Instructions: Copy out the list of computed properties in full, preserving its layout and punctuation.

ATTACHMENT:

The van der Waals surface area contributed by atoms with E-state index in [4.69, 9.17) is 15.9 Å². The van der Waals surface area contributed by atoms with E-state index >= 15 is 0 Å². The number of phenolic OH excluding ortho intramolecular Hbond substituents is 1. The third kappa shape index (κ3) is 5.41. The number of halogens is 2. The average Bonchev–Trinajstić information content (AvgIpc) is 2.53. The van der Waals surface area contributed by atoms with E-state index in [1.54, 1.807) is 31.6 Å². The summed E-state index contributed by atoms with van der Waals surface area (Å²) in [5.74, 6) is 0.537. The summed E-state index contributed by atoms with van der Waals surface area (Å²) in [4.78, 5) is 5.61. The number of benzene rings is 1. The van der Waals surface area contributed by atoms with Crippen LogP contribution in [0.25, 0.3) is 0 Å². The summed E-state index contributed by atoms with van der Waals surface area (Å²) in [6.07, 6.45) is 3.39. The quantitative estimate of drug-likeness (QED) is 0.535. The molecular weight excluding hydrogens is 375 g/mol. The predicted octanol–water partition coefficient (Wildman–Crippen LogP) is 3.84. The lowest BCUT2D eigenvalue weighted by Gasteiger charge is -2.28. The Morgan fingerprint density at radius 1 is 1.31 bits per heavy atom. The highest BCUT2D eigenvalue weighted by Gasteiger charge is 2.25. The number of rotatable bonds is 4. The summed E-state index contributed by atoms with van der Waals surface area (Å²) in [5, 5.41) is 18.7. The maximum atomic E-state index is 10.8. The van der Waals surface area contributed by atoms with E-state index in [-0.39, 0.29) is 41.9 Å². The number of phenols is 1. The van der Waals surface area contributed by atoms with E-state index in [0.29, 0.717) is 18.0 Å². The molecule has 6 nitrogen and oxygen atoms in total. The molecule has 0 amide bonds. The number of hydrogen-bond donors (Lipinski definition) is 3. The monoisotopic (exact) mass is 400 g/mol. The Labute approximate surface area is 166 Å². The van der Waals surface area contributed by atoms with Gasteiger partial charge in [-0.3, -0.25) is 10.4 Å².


The van der Waals surface area contributed by atoms with E-state index in [4.69, 9.17) is 15.9 Å². The van der Waals surface area contributed by atoms with E-state index >= 15 is 0 Å². The number of phenolic OH excluding ortho intramolecular Hbond substituents is 1. The third kappa shape index (κ3) is 5.41. The number of halogens is 2. The average Bonchev–Trinajstić information content (AvgIpc) is 2.53. The van der Waals surface area contributed by atoms with E-state index in [1.54, 1.807) is 31.6 Å². The summed E-state index contributed by atoms with van der Waals surface area (Å²) in [5.74, 6) is 0.537. The summed E-state index contributed by atoms with van der Waals surface area (Å²) in [4.78, 5) is 5.61. The number of benzene rings is 1. The van der Waals surface area contributed by atoms with Crippen LogP contribution in [0.25, 0.3) is 0 Å². The summed E-state index contributed by atoms with van der Waals surface area (Å²) in [6.07, 6.45) is 3.39. The quantitative estimate of drug-likeness (QED) is 0.535. The molecular weight excluding hydrogens is 375 g/mol. The predicted octanol–water partition coefficient (Wildman–Crippen LogP) is 3.84. The lowest BCUT2D eigenvalue weighted by Gasteiger charge is -2.28. The Morgan fingerprint density at radius 1 is 1.31 bits per heavy atom. The highest BCUT2D eigenvalue weighted by Gasteiger charge is 2.25. The number of rotatable bonds is 4. The summed E-state index contributed by atoms with van der Waals surface area (Å²) in [5, 5.41) is 18.7. The maximum atomic E-state index is 10.8. The van der Waals surface area contributed by atoms with E-state index in [-0.39, 0.29) is 41.9 Å². The number of phenols is 1. The van der Waals surface area contributed by atoms with E-state index in [0.29, 0.717) is 18.0 Å². The molecule has 6 nitrogen and oxygen atoms in total. The molecule has 0 amide bonds. The number of hydrogen-bond donors (Lipinski definition) is 3. The monoisotopic (exact) mass is 400 g/mol. The Labute approximate surface area is 166 Å². The van der Waals surface area contributed by atoms with Gasteiger partial charge in [-0.3, -0.25) is 10.4 Å².